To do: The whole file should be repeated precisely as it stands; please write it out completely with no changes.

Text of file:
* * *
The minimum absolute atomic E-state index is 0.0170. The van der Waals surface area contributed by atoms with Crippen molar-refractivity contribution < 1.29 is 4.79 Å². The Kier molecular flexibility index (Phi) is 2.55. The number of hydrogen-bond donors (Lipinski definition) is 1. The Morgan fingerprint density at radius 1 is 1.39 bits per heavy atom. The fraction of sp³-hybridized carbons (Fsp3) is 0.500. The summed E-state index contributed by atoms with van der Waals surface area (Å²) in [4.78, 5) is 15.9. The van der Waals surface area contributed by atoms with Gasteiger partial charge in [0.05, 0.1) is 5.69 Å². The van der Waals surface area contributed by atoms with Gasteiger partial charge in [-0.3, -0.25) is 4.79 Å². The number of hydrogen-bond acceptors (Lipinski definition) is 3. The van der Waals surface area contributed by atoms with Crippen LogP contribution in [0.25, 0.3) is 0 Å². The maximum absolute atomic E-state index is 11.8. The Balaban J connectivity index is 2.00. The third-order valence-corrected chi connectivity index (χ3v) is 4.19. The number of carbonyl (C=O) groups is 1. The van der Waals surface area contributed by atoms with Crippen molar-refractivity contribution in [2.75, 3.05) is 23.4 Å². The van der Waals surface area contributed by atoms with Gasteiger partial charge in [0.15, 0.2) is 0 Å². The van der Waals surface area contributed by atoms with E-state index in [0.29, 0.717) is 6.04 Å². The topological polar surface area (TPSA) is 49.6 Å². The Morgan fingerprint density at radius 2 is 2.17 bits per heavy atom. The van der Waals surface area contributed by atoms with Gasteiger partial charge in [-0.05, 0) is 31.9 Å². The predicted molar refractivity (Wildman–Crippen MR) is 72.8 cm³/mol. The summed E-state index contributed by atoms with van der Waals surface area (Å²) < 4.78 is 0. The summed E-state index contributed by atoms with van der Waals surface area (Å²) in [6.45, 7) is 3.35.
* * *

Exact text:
The minimum absolute atomic E-state index is 0.0170. The van der Waals surface area contributed by atoms with Crippen molar-refractivity contribution < 1.29 is 4.79 Å². The Kier molecular flexibility index (Phi) is 2.55. The number of hydrogen-bond donors (Lipinski definition) is 1. The Morgan fingerprint density at radius 1 is 1.39 bits per heavy atom. The fraction of sp³-hybridized carbons (Fsp3) is 0.500. The summed E-state index contributed by atoms with van der Waals surface area (Å²) in [4.78, 5) is 15.9. The van der Waals surface area contributed by atoms with Gasteiger partial charge in [0.05, 0.1) is 5.69 Å². The van der Waals surface area contributed by atoms with Gasteiger partial charge in [-0.3, -0.25) is 4.79 Å². The number of hydrogen-bond acceptors (Lipinski definition) is 3. The van der Waals surface area contributed by atoms with Crippen LogP contribution in [0.25, 0.3) is 0 Å². The maximum absolute atomic E-state index is 11.8. The Balaban J connectivity index is 2.00. The third-order valence-corrected chi connectivity index (χ3v) is 4.19. The number of carbonyl (C=O) groups is 1. The van der Waals surface area contributed by atoms with Crippen molar-refractivity contribution in [2.75, 3.05) is 23.4 Å². The van der Waals surface area contributed by atoms with Gasteiger partial charge in [0.15, 0.2) is 0 Å². The van der Waals surface area contributed by atoms with E-state index in [0.29, 0.717) is 6.04 Å². The topological polar surface area (TPSA) is 49.6 Å². The Morgan fingerprint density at radius 2 is 2.17 bits per heavy atom. The van der Waals surface area contributed by atoms with Gasteiger partial charge in [-0.05, 0) is 31.9 Å². The predicted molar refractivity (Wildman–Crippen MR) is 72.8 cm³/mol. The summed E-state index contributed by atoms with van der Waals surface area (Å²) < 4.78 is 0. The summed E-state index contributed by atoms with van der Waals surface area (Å²) in [6.45, 7) is 3.35.